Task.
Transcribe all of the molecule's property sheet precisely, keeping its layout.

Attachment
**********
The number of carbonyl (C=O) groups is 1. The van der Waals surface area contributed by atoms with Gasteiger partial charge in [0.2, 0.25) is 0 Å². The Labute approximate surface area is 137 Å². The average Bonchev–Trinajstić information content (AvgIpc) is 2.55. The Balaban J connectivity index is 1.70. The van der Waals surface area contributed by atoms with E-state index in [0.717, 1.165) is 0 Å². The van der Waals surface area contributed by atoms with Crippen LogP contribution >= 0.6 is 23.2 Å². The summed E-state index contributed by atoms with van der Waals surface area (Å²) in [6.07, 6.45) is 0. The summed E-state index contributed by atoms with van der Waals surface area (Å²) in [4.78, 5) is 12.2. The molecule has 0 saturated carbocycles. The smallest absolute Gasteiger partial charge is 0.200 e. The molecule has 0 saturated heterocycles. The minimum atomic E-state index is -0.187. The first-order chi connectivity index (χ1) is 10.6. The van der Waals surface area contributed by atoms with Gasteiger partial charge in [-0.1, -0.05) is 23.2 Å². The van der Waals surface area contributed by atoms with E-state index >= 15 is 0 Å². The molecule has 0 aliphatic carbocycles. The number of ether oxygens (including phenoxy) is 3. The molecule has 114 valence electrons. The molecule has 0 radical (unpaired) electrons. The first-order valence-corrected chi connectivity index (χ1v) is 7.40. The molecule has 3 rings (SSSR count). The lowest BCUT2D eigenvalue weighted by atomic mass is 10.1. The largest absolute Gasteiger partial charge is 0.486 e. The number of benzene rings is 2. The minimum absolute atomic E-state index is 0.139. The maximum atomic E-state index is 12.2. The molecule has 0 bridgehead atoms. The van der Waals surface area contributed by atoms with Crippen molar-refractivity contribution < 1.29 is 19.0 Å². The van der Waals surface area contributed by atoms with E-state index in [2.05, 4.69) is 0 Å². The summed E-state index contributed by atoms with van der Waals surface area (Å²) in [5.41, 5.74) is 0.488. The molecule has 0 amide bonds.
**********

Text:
The number of carbonyl (C=O) groups is 1. The van der Waals surface area contributed by atoms with Gasteiger partial charge in [0.2, 0.25) is 0 Å². The Labute approximate surface area is 137 Å². The average Bonchev–Trinajstić information content (AvgIpc) is 2.55. The Balaban J connectivity index is 1.70. The van der Waals surface area contributed by atoms with E-state index in [0.717, 1.165) is 0 Å². The van der Waals surface area contributed by atoms with Crippen LogP contribution >= 0.6 is 23.2 Å². The summed E-state index contributed by atoms with van der Waals surface area (Å²) in [6.07, 6.45) is 0. The summed E-state index contributed by atoms with van der Waals surface area (Å²) in [4.78, 5) is 12.2. The molecule has 0 saturated carbocycles. The smallest absolute Gasteiger partial charge is 0.200 e. The molecule has 0 saturated heterocycles. The minimum atomic E-state index is -0.187. The first-order chi connectivity index (χ1) is 10.6. The van der Waals surface area contributed by atoms with Gasteiger partial charge in [-0.1, -0.05) is 23.2 Å². The van der Waals surface area contributed by atoms with E-state index >= 15 is 0 Å². The molecule has 0 aliphatic carbocycles. The number of ether oxygens (including phenoxy) is 3. The molecule has 114 valence electrons. The molecule has 0 radical (unpaired) electrons. The first-order valence-corrected chi connectivity index (χ1v) is 7.40. The molecule has 3 rings (SSSR count). The lowest BCUT2D eigenvalue weighted by atomic mass is 10.1. The largest absolute Gasteiger partial charge is 0.486 e. The number of benzene rings is 2. The minimum absolute atomic E-state index is 0.139. The maximum atomic E-state index is 12.2. The molecule has 0 bridgehead atoms. The van der Waals surface area contributed by atoms with Crippen molar-refractivity contribution < 1.29 is 19.0 Å². The van der Waals surface area contributed by atoms with E-state index in [2.05, 4.69) is 0 Å². The summed E-state index contributed by atoms with van der Waals surface area (Å²) in [5.41, 5.74) is 0.488. The molecule has 0 amide bonds.